Maureen O’Brien, who debuted as little orphan Vicki in The Rescue, tells a great story about when she joined Doctor Who, replacing Carole Ann Ford who had played Susan for the series’ first year. Apparently BBC boss Sydney Newman, a fairly imposing character we’ve been led to believe, suggested to Maureen before her work on the show started that she cut her hair and die it black. To which the 21 year-old actor said, “Why don’t you just get Carole Ann Ford back?”
(I like to think that Newman said, “Because I can never remember which of her three names has the e at the end of it! That drives me up the wall! I’m not going through that again!”)
Carole Ann left the show because her character didn’t develop beyond a screaming teenage girl, as she was promised it would. But given the chance to make changes to the key cast, the Doctor Who production team chose to stick to type, and replace Susan immediately with another teenage girl. And indeed one without parents and one with advanced knowledge of the future. Vicki’s almost as unearthly as Susan. No wonder Newman couldn’t shake the image of Susan from his mind; the production team were wanting Susan mark II. Later on in this season, there’s even a moment when one of the Daleks’ killer robots is defeated when it can’t tell that Vicki is a different person to Susan.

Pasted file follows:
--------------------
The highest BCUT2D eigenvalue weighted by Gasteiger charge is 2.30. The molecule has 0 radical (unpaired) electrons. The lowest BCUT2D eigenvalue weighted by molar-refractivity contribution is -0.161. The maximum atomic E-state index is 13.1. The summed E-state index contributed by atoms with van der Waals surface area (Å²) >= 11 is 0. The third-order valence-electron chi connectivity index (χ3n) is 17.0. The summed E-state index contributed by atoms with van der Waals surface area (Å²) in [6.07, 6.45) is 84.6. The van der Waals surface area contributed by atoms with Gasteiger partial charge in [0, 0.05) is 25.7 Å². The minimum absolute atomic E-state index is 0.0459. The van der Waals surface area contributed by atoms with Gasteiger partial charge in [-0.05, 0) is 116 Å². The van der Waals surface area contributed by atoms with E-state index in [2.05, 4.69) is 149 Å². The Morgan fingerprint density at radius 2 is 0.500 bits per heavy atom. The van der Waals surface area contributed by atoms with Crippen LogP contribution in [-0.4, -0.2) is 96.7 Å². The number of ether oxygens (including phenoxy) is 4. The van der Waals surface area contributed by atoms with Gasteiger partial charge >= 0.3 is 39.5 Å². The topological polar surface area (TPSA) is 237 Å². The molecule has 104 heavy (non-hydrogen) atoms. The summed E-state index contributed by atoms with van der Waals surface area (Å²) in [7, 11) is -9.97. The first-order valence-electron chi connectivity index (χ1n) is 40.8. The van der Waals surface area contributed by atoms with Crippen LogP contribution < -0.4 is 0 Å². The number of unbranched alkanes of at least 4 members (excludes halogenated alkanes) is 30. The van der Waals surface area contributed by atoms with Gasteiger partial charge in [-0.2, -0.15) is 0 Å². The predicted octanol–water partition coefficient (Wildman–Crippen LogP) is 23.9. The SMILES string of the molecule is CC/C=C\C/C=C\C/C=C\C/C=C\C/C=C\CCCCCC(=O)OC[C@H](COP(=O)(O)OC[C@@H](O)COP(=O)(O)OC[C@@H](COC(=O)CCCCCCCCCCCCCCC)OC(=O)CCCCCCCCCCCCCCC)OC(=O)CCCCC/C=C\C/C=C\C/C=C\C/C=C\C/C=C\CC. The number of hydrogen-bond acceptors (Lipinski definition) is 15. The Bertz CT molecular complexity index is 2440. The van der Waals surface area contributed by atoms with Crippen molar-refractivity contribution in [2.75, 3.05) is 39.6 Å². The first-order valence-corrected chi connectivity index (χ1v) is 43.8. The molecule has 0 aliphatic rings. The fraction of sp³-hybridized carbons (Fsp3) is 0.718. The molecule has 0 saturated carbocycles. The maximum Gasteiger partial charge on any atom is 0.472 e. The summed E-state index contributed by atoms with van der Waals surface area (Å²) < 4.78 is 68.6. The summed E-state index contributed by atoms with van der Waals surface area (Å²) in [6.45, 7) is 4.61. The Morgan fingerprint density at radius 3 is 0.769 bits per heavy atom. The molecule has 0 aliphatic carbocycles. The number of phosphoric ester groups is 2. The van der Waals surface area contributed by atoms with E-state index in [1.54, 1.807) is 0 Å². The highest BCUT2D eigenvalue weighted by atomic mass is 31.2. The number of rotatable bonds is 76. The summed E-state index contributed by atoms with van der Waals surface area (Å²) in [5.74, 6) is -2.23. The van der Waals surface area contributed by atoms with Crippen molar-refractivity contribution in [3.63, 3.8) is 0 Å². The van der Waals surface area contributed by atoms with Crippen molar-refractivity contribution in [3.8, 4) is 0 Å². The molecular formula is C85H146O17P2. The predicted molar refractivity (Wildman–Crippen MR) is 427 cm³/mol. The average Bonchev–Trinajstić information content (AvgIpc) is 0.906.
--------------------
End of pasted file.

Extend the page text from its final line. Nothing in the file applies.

But Vicki is different to Susan, mainly thanks to Maureen O’Brien’s attempts to bring depth to her character (not something, I suspect, the series’ writers were much worried about). She’s more biting than Susan and more likely to voice a different opinion to the other three leads. There’s a nice moment in The Romans where she’s following the Doctor round in typical companion style, then she sudden says “See you later”. She’s off to follow a lead of her own. William Hartnell’s authoritarian Doctor looks shocked. It’s like she’s still learning how companions are meant to behave.
She also grows up over the course of her time on board the Ship. In a sense, this is just another copy of what happens to Susan: she stays with the Doctor for a year, grows up and is married off. But I’d suggest the change in Vicki is more distinct. If you look at The Time Meddler, she’s a very different character to the one in The Rescue. It’s partly a side effect of the series going from three companions to two, a change which broke up the faux family unit of Doctor, Ian, Barbara and teenage girl. It gives Vicki a bigger slice of the action and her age and experience is subtly nudged up to assist.
In The Rescue, however, she’s is clearly a child. Her fellow castaway Bennett (Ray Barrett, an actor familiar from loads on appearances in Australian film and TV) says so. They are apparently the two survivors of the crew of a crashed spaceship, killed in a massacre by the inhabitants of this classically named planet, Dido. Since then, Bennett has been confined to quarters by a gammy leg, and both have been menaced by a spiked, tusked and clawed monster called Koquillion.